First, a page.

i would not exaggerate one bit if i said that my livelihood and my life itself was dependent on my computer. i am on my fourth macbook pro and have gone through numerous traveling vessels of the digital highway before them.
i am very much a gadget freak: i had to have an ipod when there wasn't even a click wheel, yet (anyone remember? there were buttons above the wheel...) and naturally i've had an ipad since june although they're still not available in finland and getting apps is a slight hassle. i tap on my iphone constantly and have a habit of clicking and twirling any other phones or players my friends might be carrying.
gadgets are my toys, but also my way to enter and activate reality; my online being is deeply intertwined with my irl (sic!) being and i have trouble grasping people who consider online life somehow distinct, less real or more artificial than physical interaction. "real", for me, does not mean outside digital...
i am, very much, a harawayan cyborg: a being whose sense of the world cannot be explained without machines nor can my sense of reality be understood without digital realities. in other words, a bonafide nerd who rejects dichotomous binaries and boundaries between natural and artificial.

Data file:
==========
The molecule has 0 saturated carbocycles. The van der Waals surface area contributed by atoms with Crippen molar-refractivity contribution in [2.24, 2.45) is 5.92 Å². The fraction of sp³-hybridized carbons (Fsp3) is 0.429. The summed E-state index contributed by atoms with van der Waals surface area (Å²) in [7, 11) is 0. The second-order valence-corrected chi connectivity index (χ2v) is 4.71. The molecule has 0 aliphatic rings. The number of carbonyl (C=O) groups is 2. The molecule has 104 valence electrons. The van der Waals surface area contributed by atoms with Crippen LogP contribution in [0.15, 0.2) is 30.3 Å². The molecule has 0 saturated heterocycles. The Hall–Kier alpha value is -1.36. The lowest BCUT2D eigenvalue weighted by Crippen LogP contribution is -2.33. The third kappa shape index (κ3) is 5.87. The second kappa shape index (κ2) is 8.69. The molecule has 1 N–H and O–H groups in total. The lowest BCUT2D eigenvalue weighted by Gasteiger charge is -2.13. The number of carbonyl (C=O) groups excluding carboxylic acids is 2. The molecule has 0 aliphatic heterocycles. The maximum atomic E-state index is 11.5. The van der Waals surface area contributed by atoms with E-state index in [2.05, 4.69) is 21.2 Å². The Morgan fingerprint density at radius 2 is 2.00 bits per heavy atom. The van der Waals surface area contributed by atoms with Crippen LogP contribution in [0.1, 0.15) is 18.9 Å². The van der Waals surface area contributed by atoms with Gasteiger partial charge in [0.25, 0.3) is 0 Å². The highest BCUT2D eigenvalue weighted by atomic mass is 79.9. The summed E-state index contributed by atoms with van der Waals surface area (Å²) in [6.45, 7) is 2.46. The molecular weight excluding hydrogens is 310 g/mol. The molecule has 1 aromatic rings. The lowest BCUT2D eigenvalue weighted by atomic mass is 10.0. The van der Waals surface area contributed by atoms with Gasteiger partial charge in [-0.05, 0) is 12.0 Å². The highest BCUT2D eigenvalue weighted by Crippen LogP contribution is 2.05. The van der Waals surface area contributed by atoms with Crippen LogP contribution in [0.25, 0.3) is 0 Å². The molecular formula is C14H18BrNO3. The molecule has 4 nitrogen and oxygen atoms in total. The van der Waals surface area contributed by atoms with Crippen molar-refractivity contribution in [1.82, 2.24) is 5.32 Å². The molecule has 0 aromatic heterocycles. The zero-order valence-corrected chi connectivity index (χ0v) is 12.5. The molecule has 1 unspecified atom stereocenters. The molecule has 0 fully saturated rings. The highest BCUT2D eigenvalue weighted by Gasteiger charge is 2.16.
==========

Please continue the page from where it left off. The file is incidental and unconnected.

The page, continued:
therefore, sometimes it is extremely healthy to pick the bubble of exclusivity – which the ability to be a cyborg in the previously mentioned sense undoubtedly is – and take a look at the cost of my transcendence.
despite never owning a car – and feeling some sense of satisfaction over it – i contribute to a waste problem of a gigantic sort. i sometimes wonder where the tools of my trade and my escapism have ended up once they've been deemed useless.
pieter hugo's permanent error is a collection of photos taken at agbogbloshie market, ghana. as one of the largest wastelands of the digital revolution, it is a toxic environment full of the corpses our freeriding on the information highway produces.
of the 50 million tons of digital waste western countries produce each year, only a fraction is handled here and recycled. the rest of the old hardware is shipped from europe and the us to developing countries supposedly as "digital aid", but ends up burned for its metal contents producing corrosive fumes and polluting the soil.
all pics from here.
the apocalyptic images of melted plastic and recognizable parts are hard enough to grasp, but when people appear as parts of the equation, i see a cyborg of a different type, of a kind whose world has not been enlarged or enhanced by endless improvements of technology. there's no transcendence here, only immanence and restriction.
it seems powerful images are sometimes needed as a reminder of the dystopic side our utopia is built on.